For nursing students who have been accepted into a hospital’s training program, there are ways apart from the traditional medical-surgical training path they can take post-graduation to maximize their chances of securing a longer-term position within a hospital. If a nurse is accepted into a new-grad training program at a hospital, they will automatically get strong clinical experience; however, this in no way guarantees that they will receive an offer at the end of the program. Therefore, as many new grads are focused on med-surg positions, they shouldn’t shy away from other interests they are passionate about. Not only are other areas of specialty less competitive for jobs, but they still give nurses the opportunity to build a specialized, in-demand skill set. For example, hospitals currently have a significant need for OR nurses, so if a recent grad has a passion for surgery and is interested in becoming a nursing specialist, pursuing this path less traveled in the OR can open up many job opportunities that can position them well for long-term success – well beyond their training program and first job search.

Regardless of a nurse’s career goals, there are things they can do to position themselves for success post-graduation. Internships, for example, are great ways for nurses to develop their skills and begin to build their professional networks. As in any industry, nurses need to be professional and make a positive impression on their colleagues by dressing appropriately and being on time. It is also important to maintain a relationship with these new contacts after the internship has ended, so that a new nursing grad has the ability to leverage these connections during their first job search. There are also opportunities besides internships that enable nurses to expand their networks, including joining professional organizations; maintaining and growing relationships with professors, managers, and former classmates; and consulting with staffing firms that specialize in healthcare.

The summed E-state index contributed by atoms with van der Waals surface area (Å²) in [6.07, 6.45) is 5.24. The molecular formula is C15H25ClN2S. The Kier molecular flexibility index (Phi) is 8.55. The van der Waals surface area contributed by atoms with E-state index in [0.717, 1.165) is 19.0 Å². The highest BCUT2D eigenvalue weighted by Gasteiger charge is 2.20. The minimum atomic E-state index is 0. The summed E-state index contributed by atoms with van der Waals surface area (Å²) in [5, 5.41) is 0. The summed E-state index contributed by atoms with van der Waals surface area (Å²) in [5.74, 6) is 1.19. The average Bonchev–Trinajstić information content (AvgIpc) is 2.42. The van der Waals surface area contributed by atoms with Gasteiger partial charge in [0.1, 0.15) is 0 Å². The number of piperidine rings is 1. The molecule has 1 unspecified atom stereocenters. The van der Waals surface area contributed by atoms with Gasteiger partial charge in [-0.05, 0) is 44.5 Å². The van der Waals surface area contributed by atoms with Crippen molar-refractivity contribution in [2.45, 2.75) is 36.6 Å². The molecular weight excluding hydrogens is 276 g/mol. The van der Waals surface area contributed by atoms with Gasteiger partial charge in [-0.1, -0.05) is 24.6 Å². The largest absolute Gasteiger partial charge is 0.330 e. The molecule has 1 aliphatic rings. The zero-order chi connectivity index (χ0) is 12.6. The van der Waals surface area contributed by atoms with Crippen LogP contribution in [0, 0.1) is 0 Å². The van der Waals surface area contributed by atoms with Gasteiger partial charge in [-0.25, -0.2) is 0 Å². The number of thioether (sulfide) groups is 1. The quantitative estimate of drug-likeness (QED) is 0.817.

The post-ACA landscape offers new grad nurses a rich variety of opportunities for fulfilling work. With a combination of strategic planning and solid networking, nursing grads can secure jobs that will help serve as building blocks to a long and successful career.

Amanda Bleakney is senior managing director of Health Services at recruitment, temporary staffing, and workforce management solutions firm, The Execu|Search Group.